Pemberton Council has tabled a bylaw which would allow them to terminate its longstanding arrangement to supply water to Pemberton North, which is in Area C of the Squamish-Lillooet Regional District (SLRD).
The Termination of Water Services Bylaw No. 717, 2012 A, subtitled "A Bylaw to discontinue the provision of bulk water service to Pemberton North Water System (PNWS) failing execution of a bulk water service agreement between the Village of Pemberton and the Squamish-Lillooet Regional District" unanimously passed its first, second and third reading at the regular council meeting of Dec. 4.
Village of Pemberton (VOP) documents cited the $448,938.19 in outstanding and unpaid fees owed to the VOP by the SLRD as of Sept. 30, 2012 "are increasing over time and represent a significant and increasing operational and fiscal risk."
The bylaw reading gives formal notice to the SLRD that via the Community Charter the VOP will be able to legally discontinue the provision of bulk water service to PNWS, because of unpaid fees, on Dec. 31, 2013, if the VOP and the SLRD are unable to successfully negotiate a bulk water service agreement by Nov. 30, 2013.
The VOP has supplied water to Pemberton North since 1990.
Chief administrative officer Daniel Sailland said when presenting the bylaw that it was drawn up by the VOP's solicitor.
SLRD Area C director Susie Gimse said this would impact 105 parcels using 150 connections in the PNWS and estimated this would see as many as 375 people needing alternative water sources should the Village cut off supply, as she estimated 2.5 people used each connection.
Gimse requested to be allowed to address the issue with council as she had only learned of the bylaw the day before the meeting and was too late to be added to the presentation section of the council meeting agenda through normal procedures. This was supported by council.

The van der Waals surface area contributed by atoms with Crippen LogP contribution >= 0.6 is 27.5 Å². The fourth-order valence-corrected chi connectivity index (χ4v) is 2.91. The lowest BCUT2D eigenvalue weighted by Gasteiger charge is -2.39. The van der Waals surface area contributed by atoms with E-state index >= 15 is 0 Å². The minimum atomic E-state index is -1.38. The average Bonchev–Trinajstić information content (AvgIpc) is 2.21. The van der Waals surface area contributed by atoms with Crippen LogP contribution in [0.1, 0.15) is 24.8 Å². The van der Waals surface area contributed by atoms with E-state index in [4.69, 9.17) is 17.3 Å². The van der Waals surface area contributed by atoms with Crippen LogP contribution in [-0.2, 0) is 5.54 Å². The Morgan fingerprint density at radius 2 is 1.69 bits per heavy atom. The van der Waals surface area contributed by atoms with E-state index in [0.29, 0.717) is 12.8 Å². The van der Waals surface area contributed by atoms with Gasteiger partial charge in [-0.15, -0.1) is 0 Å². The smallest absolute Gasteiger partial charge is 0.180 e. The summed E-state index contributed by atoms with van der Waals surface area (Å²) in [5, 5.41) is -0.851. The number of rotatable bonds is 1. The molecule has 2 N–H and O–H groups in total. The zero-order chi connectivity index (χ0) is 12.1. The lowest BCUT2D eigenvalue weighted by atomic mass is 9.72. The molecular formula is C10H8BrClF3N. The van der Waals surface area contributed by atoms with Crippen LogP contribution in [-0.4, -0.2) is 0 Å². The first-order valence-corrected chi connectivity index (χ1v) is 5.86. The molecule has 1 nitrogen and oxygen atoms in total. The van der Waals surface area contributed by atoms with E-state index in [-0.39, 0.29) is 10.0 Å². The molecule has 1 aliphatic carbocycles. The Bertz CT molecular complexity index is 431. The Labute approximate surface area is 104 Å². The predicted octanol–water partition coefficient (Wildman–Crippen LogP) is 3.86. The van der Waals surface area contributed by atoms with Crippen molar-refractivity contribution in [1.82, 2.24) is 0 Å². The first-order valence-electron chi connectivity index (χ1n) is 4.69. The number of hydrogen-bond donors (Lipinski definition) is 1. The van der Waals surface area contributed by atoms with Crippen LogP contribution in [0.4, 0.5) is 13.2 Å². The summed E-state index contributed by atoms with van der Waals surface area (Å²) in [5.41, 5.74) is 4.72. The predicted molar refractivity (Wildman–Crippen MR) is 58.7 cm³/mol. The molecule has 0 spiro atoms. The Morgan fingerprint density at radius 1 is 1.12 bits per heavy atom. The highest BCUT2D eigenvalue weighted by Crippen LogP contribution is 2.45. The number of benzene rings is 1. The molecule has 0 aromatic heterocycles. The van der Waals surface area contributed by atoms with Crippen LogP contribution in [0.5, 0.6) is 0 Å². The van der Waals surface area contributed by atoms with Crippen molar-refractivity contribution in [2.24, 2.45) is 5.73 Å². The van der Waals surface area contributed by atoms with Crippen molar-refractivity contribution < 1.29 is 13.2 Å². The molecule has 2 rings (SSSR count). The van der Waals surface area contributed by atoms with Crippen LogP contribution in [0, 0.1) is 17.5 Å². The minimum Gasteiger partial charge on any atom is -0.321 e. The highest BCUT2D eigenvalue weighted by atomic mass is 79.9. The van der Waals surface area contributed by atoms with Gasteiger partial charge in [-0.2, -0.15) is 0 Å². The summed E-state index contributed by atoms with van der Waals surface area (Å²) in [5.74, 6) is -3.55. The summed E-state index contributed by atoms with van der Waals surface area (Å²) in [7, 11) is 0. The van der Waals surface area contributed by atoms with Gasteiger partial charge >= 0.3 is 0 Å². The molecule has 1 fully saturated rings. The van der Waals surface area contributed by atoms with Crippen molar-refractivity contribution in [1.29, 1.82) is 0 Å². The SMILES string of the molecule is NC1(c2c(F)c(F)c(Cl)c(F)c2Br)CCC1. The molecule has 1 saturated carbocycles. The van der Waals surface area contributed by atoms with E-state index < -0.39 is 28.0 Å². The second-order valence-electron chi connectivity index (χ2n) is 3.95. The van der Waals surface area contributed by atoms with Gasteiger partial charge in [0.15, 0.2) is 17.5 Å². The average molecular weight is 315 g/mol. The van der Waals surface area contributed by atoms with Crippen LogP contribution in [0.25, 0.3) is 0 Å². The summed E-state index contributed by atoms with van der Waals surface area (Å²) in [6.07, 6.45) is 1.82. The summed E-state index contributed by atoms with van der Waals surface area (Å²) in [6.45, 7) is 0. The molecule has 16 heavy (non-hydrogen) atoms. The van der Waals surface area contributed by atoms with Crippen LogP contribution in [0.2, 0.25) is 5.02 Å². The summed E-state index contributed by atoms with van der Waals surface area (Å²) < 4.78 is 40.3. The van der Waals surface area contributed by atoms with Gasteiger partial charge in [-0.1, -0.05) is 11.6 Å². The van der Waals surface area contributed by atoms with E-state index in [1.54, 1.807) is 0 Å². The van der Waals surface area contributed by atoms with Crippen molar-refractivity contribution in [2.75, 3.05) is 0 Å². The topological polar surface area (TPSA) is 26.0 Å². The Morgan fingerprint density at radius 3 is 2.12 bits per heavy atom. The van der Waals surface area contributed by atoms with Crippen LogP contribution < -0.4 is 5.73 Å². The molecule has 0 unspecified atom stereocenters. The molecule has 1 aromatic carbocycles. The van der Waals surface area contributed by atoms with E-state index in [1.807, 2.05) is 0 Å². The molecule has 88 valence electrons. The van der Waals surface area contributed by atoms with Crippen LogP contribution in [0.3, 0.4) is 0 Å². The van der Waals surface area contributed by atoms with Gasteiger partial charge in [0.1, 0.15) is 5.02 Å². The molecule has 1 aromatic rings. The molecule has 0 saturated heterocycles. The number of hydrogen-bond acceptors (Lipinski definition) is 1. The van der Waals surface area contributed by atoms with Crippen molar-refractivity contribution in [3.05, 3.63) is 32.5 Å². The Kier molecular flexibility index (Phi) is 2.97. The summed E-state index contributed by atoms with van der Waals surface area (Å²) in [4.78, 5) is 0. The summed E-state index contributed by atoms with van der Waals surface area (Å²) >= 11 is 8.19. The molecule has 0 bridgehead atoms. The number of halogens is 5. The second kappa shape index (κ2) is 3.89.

In her presentation, Gimse said the current impasse in fee payment began in 2007, when the VOP doubled Pemberton North's water rates from 52 cents to $1.04 per cubic metre. She said Pemberton North residents currently pay around $1,000 per year, with the expectation of upcoming significant increases.
"With respect to the issue at hand, we've had some challenges, challenges with both organizations. Changes in staff, competing priorities for projects... we would have liked to have seen this resolved seven years ago but stuff happens," Gimse said. "We started off this year with respect to working towards resolving outstanding issues... one is regard to water.... Work has been initiated and is moving forward on water."
Gimse said the SLRD's challenge has been to understand what makes up the rate, and there have been challenges in accessing information on this.
"It's really hard for us to move forward effectively without that information," Gimse said. "I think it's important to understand what the costs are currently.
"It doesn't work in anyone's best interest to have it go forward in this manner."
There were no questions from council following Gimse's presentation.
When Pique later asked during the media question period if the bylaw, due for its fourth and final reading at the Dec. 18 council meeting, was a fait accompli with negotiations being too far behind to stop the bylaw process prior to the next SLRD meeting of Dec. 17, Pemberton Mayor Jordan Sturdy said staff from both the Village and the SLRD would continue negotiating.
Gimse said she was "happy to hear that."